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Many Georgians go hungry needlessly
Federal funds underused
Charles Higbee, left, and Alan Kocina stack newly arrived boxes of food at the Georgia Mountain Community Food Bank. - photo by Tom Reed

More Georgians are going hungry than ever before, and many aren’t getting the help that’s available.

A decade ago Georgia ranked 22nd in the nation in what the USDA terms “food security.” Today the state is fourth-worst.

“It’s not always been like this in Georgia,” said Sara Beth Gehl, deputy director of the Georgia Budget and Policy Institute, a nonprofit research organization which earlier this year released the report “Reaching Georgia Tables.” “Part of it is Georgia has been hit harder in this recession than some other states.”

The result is food banks inundated with requests, while federal dollars set aside for hunger go unspent.

Federal benefits have been expanded in the recession, but officials estimate that at least 30 percent of Georgians eligible for food stamps aren’t getting them. While some shun the perceived stigma of food stamps and turn to other sources, many others don’t know they’re eligible, Gehl said.

“That’s a factor in a recession especially, when you have people eligible for programs who have never been eligible before. This recession is reaching families that have never experienced food insecurity before.”

The institute is urging state officials not to cut eligibility workers who identify and sign up new food stamp clients. Gehl said as many as 733 eligibility workers could be laid off if another 3 percent budget cut is mandated at the state Department of Human Services.

“Georgia should expand, not reduce state eligibility workers,” Gehl said. “In a recession, demand rises so drastically that we need to go above and beyond what we’re doing currently.”

Kay Blackstock, executive director of the Georgia Mountain Food Bank, agreed that underuse of food stamps and other federal nutrition programs is a problem.

Today 20 percent of Hall County residents live in poverty. The percentage of people experiencing food insecurity runs higher than the poverty rate, Blackstock said.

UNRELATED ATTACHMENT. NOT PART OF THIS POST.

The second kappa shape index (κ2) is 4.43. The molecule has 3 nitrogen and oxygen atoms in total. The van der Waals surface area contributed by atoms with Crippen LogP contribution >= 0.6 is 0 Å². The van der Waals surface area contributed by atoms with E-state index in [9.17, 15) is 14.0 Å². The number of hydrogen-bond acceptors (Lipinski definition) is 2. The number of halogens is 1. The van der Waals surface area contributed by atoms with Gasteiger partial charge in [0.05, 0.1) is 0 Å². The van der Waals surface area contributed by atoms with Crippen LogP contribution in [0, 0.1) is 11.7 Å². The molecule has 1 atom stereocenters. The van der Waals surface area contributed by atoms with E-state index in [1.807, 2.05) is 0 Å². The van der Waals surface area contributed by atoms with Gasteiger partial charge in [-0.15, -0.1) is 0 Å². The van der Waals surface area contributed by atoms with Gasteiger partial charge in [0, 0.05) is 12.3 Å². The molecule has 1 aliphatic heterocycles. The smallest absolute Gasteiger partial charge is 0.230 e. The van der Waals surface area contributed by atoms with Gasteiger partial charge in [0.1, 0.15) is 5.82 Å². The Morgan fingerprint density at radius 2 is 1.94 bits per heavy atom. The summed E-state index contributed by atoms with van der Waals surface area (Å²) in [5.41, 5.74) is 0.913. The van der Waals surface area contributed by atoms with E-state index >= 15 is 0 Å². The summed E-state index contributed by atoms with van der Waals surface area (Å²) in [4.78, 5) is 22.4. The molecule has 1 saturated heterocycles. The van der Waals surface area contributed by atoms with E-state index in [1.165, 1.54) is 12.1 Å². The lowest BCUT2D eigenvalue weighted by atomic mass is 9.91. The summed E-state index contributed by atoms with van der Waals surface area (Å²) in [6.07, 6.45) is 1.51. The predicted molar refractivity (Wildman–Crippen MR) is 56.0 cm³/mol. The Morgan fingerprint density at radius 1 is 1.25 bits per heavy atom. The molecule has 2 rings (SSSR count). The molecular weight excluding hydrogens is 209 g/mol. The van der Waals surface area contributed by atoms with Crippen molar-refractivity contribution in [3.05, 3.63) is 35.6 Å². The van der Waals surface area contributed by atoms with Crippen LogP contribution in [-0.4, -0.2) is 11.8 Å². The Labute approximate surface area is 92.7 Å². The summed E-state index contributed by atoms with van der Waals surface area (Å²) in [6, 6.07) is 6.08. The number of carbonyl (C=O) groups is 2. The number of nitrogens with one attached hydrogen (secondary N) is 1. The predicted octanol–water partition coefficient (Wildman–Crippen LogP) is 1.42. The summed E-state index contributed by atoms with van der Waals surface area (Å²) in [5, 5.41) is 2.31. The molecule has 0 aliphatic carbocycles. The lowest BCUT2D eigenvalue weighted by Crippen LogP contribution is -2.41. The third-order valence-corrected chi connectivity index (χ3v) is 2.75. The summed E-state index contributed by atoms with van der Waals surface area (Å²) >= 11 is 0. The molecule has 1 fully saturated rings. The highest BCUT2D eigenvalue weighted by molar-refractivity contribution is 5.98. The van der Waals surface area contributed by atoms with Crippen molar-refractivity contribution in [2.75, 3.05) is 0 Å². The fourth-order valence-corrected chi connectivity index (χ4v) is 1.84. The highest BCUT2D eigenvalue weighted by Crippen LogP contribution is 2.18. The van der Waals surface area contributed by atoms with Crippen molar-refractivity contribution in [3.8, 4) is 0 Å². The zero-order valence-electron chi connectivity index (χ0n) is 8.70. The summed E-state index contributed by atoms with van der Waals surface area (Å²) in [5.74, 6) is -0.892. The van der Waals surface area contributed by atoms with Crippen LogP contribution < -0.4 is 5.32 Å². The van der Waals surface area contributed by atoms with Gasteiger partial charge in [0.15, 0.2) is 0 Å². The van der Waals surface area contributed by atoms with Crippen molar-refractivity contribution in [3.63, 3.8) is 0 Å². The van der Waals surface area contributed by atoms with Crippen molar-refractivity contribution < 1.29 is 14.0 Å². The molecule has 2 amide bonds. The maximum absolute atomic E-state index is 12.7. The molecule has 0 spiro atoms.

“There are so many people who are eligible for benefits who are not getting them, so we’re scrambling,” said Blackstock, whose agency this week distributed a 70,000-pound shipment of food to 16 agencies. One food bank partner was expecting 500 people for a redistribution later in the week, when 300 used to be the norm.

Blackstock said people eligible for food stamps should turn to food banks as a supplement or emergency stopgap. And food stamps can fill the shortages at food banks of milk and fresh produce, she said.

“It’s a good balance,” she said.

But while the money for federal food benefits is out there, millions go unused each year. The Georgia Budget and Policy Institute estimates that between 2004 and 2007 — a period prior to the recession — an estimated $500 earmarked for nutrition programs in Georgia was not spent.

“The money’s already allocated,” Blackstock said. “It’s sitting there.”

Local officials are uncertain whether feeding programs for children are underused. In Hall County schools, the percentage of students eating free or reduced meals at school has grown from 32 percent in 2000 to 56 percent.

Hall County Schools Nutrition Director Cookie Palmer said officials do everything they can to keep eligible people from feeling stigmatized by the benefit. Applications are confidential and there is no way for children in a lunch line to know who is eating for free.

“We do everything we can to make it available to them,” Palmer said. “Our cashiers and managers are trained to be confidential and compassionate.”

One area of the school lunch program that remains severely underused across Georgia is summer meals. The institute said almost 90 percent of students in the state eligible for free summer meals did not get them, largely because there were no means of serving them locally.

Within the boundaries of the Hall County school district, the only children eating free lunch during the summer are those attending summer school.

Blackstock said officials need to tap into federal stimulus money to hire more eligibility workers who can sign people up for nutrition programs.

“If you’ve got government cutting staff and downsizing, who’s going to take up the slack?” she said.

This year the food bank’s partners are working to make sure no one has an empty cupboard on Christmas Day.

“This holiday season is very, very important, but as many people in this business will remind you, the need doesn’t go away Dec. 25,” Blackstock said.